Ottawa’s Confederation Line LRT to open on Sept. 14


Nearly 15 months after the Confederation Line was originally slated to be carrying passengers, Mayor Jim Watson made it official Friday: the east-west LRT route will be ready to roll on Saturday, Sept. 14.

The $2.1-billion project, which runs from Tunney’s Pasture to Blair Station and features 13 stations, has been dogged by a series of delays that have seen the consortium building the Confederation Line, the Rideau Transit Group, repeatedly miss its completion deadlines.

Nonetheless, Watson was in an upbeat mood during Friday afternoon’s announcement at City Hall, where he received the ceremonial key to the train from RTG chief executive Peter Rauch.

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“It’s been hard not to smile the last couple of hours,” the mayor said. “This is truly an exciting day for the city of Ottawa.” 

Acknowledging that the path to light rail hasn’t always been smooth, Watson thanked residents for their patience, reiterating that the wait for a “world-class” transit system will be worth it.

“It truly is a transformative project that supports sustainable transportation in our city, and it will lead to significant transit-oriented growth and economic development opportunities for our residents,” he told the audience gathered in City Hall’s council chambers.

The consortium led by SNC-Lavalin and ACS Infrastructure still needs to submit some final paperwork before the handover is official, but the city’s director of rail operations, Michael Morgan, said he expects that to happen by Monday. 

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Once the keys have officially been handed over, the city is expected to make a final $202-million payment to RTG ​– less about $35 million in costs related to project delays. The consortium has missed four completion deadlines – May 2018, November 2018, March 2019 and August 2019 – and will be fined $1 million for missing each of those dates.

The city will then embark on three weeks of various safety drills, evacuation exercises, rush-hour simulations and other tests designed to ensure the system can handle the thousands of passengers who are expected to ride the rails every hour.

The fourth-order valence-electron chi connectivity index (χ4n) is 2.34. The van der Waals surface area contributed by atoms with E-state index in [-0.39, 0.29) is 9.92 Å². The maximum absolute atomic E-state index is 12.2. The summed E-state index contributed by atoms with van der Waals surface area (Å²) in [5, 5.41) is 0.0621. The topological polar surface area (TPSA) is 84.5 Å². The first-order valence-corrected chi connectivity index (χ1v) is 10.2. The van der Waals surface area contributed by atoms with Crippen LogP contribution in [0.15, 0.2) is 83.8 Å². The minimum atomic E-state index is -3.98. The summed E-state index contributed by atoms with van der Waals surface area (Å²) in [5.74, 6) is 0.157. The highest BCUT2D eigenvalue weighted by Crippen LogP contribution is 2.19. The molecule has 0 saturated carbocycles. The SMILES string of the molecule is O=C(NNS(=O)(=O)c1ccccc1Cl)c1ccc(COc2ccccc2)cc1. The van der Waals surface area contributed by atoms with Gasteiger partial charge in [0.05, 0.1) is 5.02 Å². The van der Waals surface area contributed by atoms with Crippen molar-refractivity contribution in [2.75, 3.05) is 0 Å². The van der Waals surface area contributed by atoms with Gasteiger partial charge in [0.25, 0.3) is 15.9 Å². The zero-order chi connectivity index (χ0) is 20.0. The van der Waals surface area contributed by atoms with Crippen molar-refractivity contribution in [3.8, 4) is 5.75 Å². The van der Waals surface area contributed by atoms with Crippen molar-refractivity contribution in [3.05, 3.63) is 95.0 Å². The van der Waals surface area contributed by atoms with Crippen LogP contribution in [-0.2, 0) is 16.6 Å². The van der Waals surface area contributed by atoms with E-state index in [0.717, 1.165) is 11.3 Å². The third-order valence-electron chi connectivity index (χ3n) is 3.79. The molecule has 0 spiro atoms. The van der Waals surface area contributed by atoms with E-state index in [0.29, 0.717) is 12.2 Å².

OC Transpo boss John Manconi assured councillors and other audience members that the 12.5-kilometre line will be ready to go on Sept. 14.

“We have every single drill mapped out by day, by hour,” he said. “There’s a whole team and we waste no time. We’re starting that tomorrow morning.”

Testing met city expectations

When asked by Coun. Riley Brockington whether RTG met the widely reported threshold of running the trains for 12 consecutive days “error-free,” Manconi said the consortium met and even exceeded the standards of the contract.

“We set targets of 96 per cent dependability,” he said. “RTG came forward with an even higher standard.”

During a testing phase that began on July 29, Manconi said, the trains posted a 96.7 per cent “availability” rate over a nine-day period as of Aug. 19 – meaning the system incurred no major issues that could compromise its operation or passenger safety. He said that was “in line with the city’s expectations,” adding the trains averaged a 96 per cent success rate over a 12-day period.

Manconi said RTG was allowed up to three “repeat” days for certain issues that didn’t require a full restart on the 12-day clock, and needed two of them. The testing process did have to start over from scratch early on, he conceded.

“RTG started, didn’t do well and we reset them,” Manconi said. “There have been resets throughout the period. That’s why it’s taken the amount of time that it has taken.” 

Manconi said the system did not encounter any safety issues that required testing to be restarted, adding he has “no concerns” about whether the trains are safe.

“No transit agency can claim perfection delivering a rail system, and we are no exception,” he said. “But we promise the residents of Ottawa that staff will deliver a safe and dependable system.”

When asked by Kitchissippi Coun. Jeff Leiper how the city plans to deal with residents’ complaints about the noise of the trains near Tunney’s Pasture, Manconi said the city has hired a specialist to address the issue.

“Councillor, you have our commitment that we’re doing everything we can to resolve that,” he said.

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